Five hypogenic-origin caves from Southern France are presented. Investigations using XRD, SEM and Raman spectroscopy, reveal the presence of uncommon cave minerals. Oilloki Cave is a small lead ore mine-cave containing galena, cerussite, and bismuth (present as native element or as sulfide).La Baume Cave is a hydrothermal breccia-pipe, filled with colorful (red, green, white) clays. Some of the clay minerals (clinochlore se-piolite), could originate from hydrothermal weathering of clastic material. The Mala-coste Quarry, harbors a hydrothermal chimney with enlarged vugs lined with calcite spar and filled with iron oxyhydroxides poolfingers (goethite-hematite) and manganese oxides (birnessite, todorokite). Deposition of iron and manganese oxides results of the pH-Eh evolution along the hydrothermal chimney. Pigette Cave is a hydrothermal ver-tical maze with calcite lining and small iron oxyhydroxides and manganese oxides mass-es. The hydrothermal weathering of the walls deposited grains of lithiophorite, barite, and celadonite, which could originate from glauconite. Baume Galinière Cave is a small horizontal maze originating from the oxidation of sulfide masses of pyrite. Beside the common byproducts (gypsum, goethite, sulfur), the six members of the jarosite sub-group are present: jarosite, ammoniojarosite, argentojarosite, hydronium jarosite, natro-jarosite, plumbojarosite, together with fibroferrite. In these caves, three minerals are new cave minerals (bismuth, celadonite, argentojarosite); some others have been men-tioned before only in a few caves worldwide (clinochlore, lithiophorite, ammoniojaro-site, hydronium jarosite, natrojarosite, plumbojarosite, fibroferrite). The mineralogene-sis involves different processes: (i) Deposition in mixing zone from species carried by rising deep flow (barite, galena, bismuth, birnessite, todorokite, lithiophorite); (ii) Hy-drothermal weathering of clay minerals contained in host rock or present as clastic sediments (clinochlore, sepiolite, celadonite); (iii) Oxidation of sulfide masses (goethite, cerussite, jarosite subgroup minerals, fibroferrite).


Speleogenesis of an exhumed hydrothermal sulphuric acid karst in Cambrian carbonates (Mount San Giovanni, Sardinia), 2013,
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De Waele Jo, Forti P. , Naseddu A.

n the past few years the systematic study of caves intercepted by mine workings in southwest Sardinia has permitted us to observe morphologies due to rare speleogenetic and minerogenetic processes related to ancient hydrothermal activity. These relic morphologies are slowly being overprinted by recent speleogenetic processes that tend to obscure the hypogene origin of these caves. A combined geomorphological and mineralogical investigation has permitted a fairly detailed reconstruction of the various phases of evolution of these caves. Cave formation had already started in Cambrian times, but culminated in the Carboniferous, when most of the large voids still accessible today were formed. A key role in carbonate dissolution was played by sulphuric acid formed by the oxidation of the polymetallic ores present in the rocks since the Cambrian. During the Quaternary a variety of minerals formed inside the caves: calcite and aragonite, that yielded sequences of palaeo-environmental interest, and also barite, phosgenite, hydrozincite, hemimorphite and many others. These minerals are in part due to a phreatic thermal hypogenic cave forming phase, and in part to later epigene overprinting in an oxidizing environment rich in polymetallic ores. Massive gypsum deposits, elsewhere typical of this kind of caves, are entirely absent due to dissolution during both the phreatic cave formation and the later epigenic stage.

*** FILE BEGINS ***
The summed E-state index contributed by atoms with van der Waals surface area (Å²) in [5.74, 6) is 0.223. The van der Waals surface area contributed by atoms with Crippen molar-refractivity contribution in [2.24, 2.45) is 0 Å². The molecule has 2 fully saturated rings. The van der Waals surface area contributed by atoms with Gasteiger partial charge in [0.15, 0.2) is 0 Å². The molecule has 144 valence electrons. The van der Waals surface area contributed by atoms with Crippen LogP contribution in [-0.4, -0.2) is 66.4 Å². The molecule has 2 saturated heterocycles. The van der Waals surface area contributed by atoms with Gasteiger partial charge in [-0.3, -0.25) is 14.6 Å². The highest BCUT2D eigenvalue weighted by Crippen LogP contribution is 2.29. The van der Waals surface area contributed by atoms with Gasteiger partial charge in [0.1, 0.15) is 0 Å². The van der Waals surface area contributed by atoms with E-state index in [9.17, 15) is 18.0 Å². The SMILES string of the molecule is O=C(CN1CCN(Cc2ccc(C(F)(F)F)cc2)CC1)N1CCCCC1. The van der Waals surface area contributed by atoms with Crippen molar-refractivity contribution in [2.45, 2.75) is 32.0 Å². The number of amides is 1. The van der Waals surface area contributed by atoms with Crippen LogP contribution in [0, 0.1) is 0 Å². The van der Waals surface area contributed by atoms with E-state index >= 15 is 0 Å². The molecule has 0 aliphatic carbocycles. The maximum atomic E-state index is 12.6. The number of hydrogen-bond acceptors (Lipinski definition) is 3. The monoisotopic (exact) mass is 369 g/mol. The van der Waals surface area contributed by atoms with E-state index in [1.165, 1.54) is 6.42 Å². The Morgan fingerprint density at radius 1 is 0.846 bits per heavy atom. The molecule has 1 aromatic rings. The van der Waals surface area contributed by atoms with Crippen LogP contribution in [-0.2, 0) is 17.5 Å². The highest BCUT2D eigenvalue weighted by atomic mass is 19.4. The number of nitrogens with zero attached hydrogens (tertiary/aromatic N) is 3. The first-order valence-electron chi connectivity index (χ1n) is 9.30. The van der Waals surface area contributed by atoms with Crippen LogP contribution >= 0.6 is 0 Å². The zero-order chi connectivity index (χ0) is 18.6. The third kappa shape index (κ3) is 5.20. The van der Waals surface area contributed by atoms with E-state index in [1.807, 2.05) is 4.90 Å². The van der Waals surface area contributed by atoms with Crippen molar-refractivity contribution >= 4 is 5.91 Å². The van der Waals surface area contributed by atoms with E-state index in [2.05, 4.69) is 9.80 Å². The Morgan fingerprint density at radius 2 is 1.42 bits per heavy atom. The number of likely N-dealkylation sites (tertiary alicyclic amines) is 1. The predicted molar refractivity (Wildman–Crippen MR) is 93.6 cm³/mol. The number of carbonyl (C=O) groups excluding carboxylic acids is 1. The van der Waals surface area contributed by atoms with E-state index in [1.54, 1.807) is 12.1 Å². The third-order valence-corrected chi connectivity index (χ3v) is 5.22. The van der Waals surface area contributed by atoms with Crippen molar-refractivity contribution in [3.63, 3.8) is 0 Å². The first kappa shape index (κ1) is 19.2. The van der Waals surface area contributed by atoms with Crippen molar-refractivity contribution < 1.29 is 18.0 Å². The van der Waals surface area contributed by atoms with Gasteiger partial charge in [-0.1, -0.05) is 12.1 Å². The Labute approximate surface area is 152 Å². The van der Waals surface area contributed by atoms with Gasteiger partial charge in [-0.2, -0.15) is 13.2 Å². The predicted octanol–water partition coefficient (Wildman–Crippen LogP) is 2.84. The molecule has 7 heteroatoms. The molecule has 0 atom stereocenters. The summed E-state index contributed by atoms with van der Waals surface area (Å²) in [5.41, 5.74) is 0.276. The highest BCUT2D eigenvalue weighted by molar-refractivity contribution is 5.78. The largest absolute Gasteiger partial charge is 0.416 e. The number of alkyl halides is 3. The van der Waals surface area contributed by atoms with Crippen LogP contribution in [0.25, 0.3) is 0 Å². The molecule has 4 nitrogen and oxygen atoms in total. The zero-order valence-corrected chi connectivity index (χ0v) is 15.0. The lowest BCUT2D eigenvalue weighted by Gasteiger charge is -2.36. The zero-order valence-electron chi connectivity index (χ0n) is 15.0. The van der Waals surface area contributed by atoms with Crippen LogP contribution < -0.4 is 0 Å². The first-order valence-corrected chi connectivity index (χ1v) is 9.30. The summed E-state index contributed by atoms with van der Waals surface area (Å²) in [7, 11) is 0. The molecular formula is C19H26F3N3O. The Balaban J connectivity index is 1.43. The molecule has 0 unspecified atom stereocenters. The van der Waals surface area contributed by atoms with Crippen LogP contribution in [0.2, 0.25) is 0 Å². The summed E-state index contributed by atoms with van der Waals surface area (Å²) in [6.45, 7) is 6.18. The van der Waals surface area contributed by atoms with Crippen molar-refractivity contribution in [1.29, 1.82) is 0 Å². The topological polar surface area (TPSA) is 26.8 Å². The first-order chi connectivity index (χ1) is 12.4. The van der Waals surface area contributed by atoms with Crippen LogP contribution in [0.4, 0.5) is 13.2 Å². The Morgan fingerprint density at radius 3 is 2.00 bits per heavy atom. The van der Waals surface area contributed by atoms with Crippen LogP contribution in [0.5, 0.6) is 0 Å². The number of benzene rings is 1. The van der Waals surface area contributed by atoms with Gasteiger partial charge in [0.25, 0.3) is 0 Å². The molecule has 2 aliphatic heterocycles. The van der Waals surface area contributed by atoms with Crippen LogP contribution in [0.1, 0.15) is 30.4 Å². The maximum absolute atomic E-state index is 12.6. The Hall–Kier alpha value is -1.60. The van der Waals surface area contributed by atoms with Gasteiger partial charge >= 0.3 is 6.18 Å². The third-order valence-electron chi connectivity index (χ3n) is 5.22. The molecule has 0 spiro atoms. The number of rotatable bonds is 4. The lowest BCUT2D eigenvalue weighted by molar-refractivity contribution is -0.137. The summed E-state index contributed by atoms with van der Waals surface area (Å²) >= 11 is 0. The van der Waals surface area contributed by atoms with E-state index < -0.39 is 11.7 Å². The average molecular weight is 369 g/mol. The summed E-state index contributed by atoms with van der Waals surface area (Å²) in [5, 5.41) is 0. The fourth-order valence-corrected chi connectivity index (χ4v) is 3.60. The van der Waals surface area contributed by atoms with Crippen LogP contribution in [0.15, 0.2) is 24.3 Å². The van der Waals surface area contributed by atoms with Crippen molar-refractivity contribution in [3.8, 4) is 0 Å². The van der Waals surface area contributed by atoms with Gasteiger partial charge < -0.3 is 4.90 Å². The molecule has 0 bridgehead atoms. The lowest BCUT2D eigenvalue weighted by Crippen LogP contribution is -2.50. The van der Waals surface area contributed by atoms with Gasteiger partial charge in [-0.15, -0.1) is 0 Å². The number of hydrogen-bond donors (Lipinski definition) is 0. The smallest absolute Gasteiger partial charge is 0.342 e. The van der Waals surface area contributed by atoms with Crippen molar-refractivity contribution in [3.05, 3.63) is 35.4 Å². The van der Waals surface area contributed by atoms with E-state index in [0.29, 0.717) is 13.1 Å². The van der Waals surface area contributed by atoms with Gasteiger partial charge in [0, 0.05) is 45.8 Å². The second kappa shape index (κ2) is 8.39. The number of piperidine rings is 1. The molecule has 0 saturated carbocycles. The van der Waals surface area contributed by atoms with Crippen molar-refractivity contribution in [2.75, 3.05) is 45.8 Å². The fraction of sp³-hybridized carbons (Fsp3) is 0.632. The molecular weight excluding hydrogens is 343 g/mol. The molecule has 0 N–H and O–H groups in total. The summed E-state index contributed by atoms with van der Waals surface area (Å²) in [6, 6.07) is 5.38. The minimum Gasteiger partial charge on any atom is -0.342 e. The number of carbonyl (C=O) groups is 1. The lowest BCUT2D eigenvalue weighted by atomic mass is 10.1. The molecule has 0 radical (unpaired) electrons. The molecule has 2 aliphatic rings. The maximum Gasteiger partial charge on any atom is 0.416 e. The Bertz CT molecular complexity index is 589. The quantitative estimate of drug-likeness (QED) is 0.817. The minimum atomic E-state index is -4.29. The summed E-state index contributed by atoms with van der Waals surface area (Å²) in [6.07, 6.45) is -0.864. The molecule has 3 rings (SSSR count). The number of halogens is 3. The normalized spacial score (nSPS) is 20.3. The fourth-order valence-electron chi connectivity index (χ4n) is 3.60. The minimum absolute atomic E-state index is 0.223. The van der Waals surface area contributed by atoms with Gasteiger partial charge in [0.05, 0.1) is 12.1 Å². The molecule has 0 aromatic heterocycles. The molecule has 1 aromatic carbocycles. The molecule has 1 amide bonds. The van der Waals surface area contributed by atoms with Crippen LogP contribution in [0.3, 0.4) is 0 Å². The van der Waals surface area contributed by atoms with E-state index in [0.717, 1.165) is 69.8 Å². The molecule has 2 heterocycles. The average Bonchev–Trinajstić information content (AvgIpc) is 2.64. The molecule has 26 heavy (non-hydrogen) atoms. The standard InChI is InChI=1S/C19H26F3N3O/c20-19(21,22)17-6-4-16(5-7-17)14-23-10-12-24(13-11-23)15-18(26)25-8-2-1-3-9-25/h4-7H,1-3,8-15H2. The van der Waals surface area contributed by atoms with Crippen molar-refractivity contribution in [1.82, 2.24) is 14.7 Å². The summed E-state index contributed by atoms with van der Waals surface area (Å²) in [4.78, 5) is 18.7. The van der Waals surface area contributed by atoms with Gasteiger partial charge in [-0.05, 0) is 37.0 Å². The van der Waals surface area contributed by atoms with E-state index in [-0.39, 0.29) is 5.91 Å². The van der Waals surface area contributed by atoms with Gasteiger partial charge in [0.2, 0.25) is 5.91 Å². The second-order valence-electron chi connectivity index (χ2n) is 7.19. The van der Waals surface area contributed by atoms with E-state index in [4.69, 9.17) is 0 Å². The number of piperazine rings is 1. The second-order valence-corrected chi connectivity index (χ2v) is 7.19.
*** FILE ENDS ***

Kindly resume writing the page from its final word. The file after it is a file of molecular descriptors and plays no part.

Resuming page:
Speleothems in Cova des Pas de Vallgornera: their distribution and characteristics within an extensive coastal cave from the eogenetic karst of southern Mallorca (Western Mediterranean)., 2014,
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Merino A. , Ginés J. , Tuccimei P. , Soligo M. , Fornós J. J.

The abundance and variety of speleothems are undoubtedly among the remarkable features of Cova des Pas de Vallgornera, the longest cave system in Mallorca Island developed in the eogenetic karst of its southern coast. Due to the monotonous carbonate lithology of the area, most of the speleothems are composed of calcite and in a few cases aragonite, although other minerals are also represented (e.g., gypsum, celestine, barite.). However, in spite of the rather common mineralogy of the speleothems, its distribution results strongly mediated by the lithologic and textural variability linked to the architecture of the Upper Miocene reefal rocks. Apart from a vast majority of speleothem typologies that are ubiquitous all along the cave system, some particular types are restricted to specific sections of the cave. In its landward inner passages, formed in the low permeability back reef facies, a great variety of speleothems associated to perched freshwater accumulations stands out, as well as some non frequent crystallizations like for example cave rims. On the other hand, the seaward part of the cave (developed in the very porous reef front facies) hosts conspicuous phreatic overgrowths on speleothems (POS), which are discussed to show their applications to constrain sea level changes. The factors controlling the distribution of speleothems found in Cova des Pas de Vallgornera are discussed along the paper, focusing the attention on the lithologic, hydrogeologic and speleogenetic conditionings; at the same time some uncommon speleothems, not found in any other cave in Mallorca, are also documented from this locality. Finally, a cognizant endeavour has been undertaken to illustrate with photographs the most remarkable speleothem types represented in the cave.